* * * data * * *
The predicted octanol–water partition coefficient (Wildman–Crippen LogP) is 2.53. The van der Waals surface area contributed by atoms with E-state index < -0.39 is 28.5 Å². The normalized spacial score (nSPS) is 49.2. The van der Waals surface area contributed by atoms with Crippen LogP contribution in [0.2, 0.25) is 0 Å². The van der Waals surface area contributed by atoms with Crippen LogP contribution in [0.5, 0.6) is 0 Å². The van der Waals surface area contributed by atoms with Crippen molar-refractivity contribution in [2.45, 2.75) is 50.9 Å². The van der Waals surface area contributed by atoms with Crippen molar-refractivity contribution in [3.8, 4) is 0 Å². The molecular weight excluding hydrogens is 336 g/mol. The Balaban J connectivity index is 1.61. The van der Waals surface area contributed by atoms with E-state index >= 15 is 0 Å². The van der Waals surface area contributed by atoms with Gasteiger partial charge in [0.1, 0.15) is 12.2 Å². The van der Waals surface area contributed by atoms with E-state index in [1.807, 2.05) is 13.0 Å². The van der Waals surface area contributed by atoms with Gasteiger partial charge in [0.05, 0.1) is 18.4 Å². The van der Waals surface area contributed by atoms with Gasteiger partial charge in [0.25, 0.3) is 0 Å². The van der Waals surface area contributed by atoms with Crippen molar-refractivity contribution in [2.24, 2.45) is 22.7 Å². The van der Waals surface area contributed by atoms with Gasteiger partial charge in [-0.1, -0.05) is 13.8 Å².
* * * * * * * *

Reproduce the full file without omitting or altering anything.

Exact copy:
The predicted octanol–water partition coefficient (Wildman–Crippen LogP) is 2.53. The van der Waals surface area contributed by atoms with E-state index < -0.39 is 28.5 Å². The normalized spacial score (nSPS) is 49.2. The van der Waals surface area contributed by atoms with Crippen LogP contribution in [0.2, 0.25) is 0 Å². The van der Waals surface area contributed by atoms with Crippen LogP contribution in [0.5, 0.6) is 0 Å². The van der Waals surface area contributed by atoms with Crippen molar-refractivity contribution in [2.45, 2.75) is 50.9 Å². The van der Waals surface area contributed by atoms with Crippen molar-refractivity contribution in [3.8, 4) is 0 Å². The molecular weight excluding hydrogens is 336 g/mol. The Balaban J connectivity index is 1.61. The van der Waals surface area contributed by atoms with E-state index >= 15 is 0 Å². The van der Waals surface area contributed by atoms with Gasteiger partial charge in [0.1, 0.15) is 12.2 Å². The van der Waals surface area contributed by atoms with E-state index in [1.807, 2.05) is 13.0 Å². The van der Waals surface area contributed by atoms with Gasteiger partial charge in [0.05, 0.1) is 18.4 Å². The van der Waals surface area contributed by atoms with Gasteiger partial charge in [0.25, 0.3) is 0 Å². The van der Waals surface area contributed by atoms with Crippen molar-refractivity contribution in [2.24, 2.45) is 22.7 Å². The van der Waals surface area contributed by atoms with Gasteiger partial charge in [-0.1, -0.05) is 13.8 Å².